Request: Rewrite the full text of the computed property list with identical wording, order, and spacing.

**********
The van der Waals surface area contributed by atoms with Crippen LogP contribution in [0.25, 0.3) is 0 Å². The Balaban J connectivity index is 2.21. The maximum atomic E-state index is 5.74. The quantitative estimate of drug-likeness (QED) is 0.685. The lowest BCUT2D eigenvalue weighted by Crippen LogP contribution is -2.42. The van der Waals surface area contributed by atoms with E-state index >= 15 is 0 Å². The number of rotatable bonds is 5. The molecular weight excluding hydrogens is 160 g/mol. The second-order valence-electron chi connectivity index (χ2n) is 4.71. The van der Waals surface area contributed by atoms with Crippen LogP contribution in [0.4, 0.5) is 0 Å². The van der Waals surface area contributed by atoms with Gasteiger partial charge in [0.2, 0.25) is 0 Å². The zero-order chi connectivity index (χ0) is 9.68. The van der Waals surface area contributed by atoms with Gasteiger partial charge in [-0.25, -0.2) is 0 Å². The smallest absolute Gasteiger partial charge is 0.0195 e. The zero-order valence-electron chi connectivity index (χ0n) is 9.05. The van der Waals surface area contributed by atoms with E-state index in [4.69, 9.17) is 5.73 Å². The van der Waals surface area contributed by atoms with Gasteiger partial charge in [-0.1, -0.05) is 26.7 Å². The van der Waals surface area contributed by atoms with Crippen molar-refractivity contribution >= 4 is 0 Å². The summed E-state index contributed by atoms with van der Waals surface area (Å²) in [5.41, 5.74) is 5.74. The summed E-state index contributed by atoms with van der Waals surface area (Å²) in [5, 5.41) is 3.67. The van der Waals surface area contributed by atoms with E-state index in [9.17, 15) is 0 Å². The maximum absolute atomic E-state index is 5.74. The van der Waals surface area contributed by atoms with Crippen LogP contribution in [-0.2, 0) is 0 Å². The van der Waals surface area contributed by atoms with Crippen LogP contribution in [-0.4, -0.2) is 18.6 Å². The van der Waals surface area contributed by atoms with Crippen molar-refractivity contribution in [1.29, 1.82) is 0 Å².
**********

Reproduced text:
The van der Waals surface area contributed by atoms with Crippen LogP contribution in [0.25, 0.3) is 0 Å². The Balaban J connectivity index is 2.21. The maximum atomic E-state index is 5.74. The quantitative estimate of drug-likeness (QED) is 0.685. The lowest BCUT2D eigenvalue weighted by Crippen LogP contribution is -2.42. The van der Waals surface area contributed by atoms with E-state index >= 15 is 0 Å². The number of rotatable bonds is 5. The molecular weight excluding hydrogens is 160 g/mol. The second-order valence-electron chi connectivity index (χ2n) is 4.71. The van der Waals surface area contributed by atoms with Crippen LogP contribution in [0.4, 0.5) is 0 Å². The van der Waals surface area contributed by atoms with Gasteiger partial charge in [0.2, 0.25) is 0 Å². The zero-order chi connectivity index (χ0) is 9.68. The van der Waals surface area contributed by atoms with Gasteiger partial charge in [-0.25, -0.2) is 0 Å². The smallest absolute Gasteiger partial charge is 0.0195 e. The zero-order valence-electron chi connectivity index (χ0n) is 9.05. The van der Waals surface area contributed by atoms with E-state index in [4.69, 9.17) is 5.73 Å². The van der Waals surface area contributed by atoms with Gasteiger partial charge in [-0.1, -0.05) is 26.7 Å². The van der Waals surface area contributed by atoms with Crippen molar-refractivity contribution >= 4 is 0 Å². The summed E-state index contributed by atoms with van der Waals surface area (Å²) in [5.41, 5.74) is 5.74. The summed E-state index contributed by atoms with van der Waals surface area (Å²) in [5, 5.41) is 3.67. The van der Waals surface area contributed by atoms with E-state index in [9.17, 15) is 0 Å². The maximum absolute atomic E-state index is 5.74. The van der Waals surface area contributed by atoms with Crippen LogP contribution in [-0.2, 0) is 0 Å². The van der Waals surface area contributed by atoms with Crippen LogP contribution in [-0.4, -0.2) is 18.6 Å². The van der Waals surface area contributed by atoms with Crippen molar-refractivity contribution in [1.29, 1.82) is 0 Å².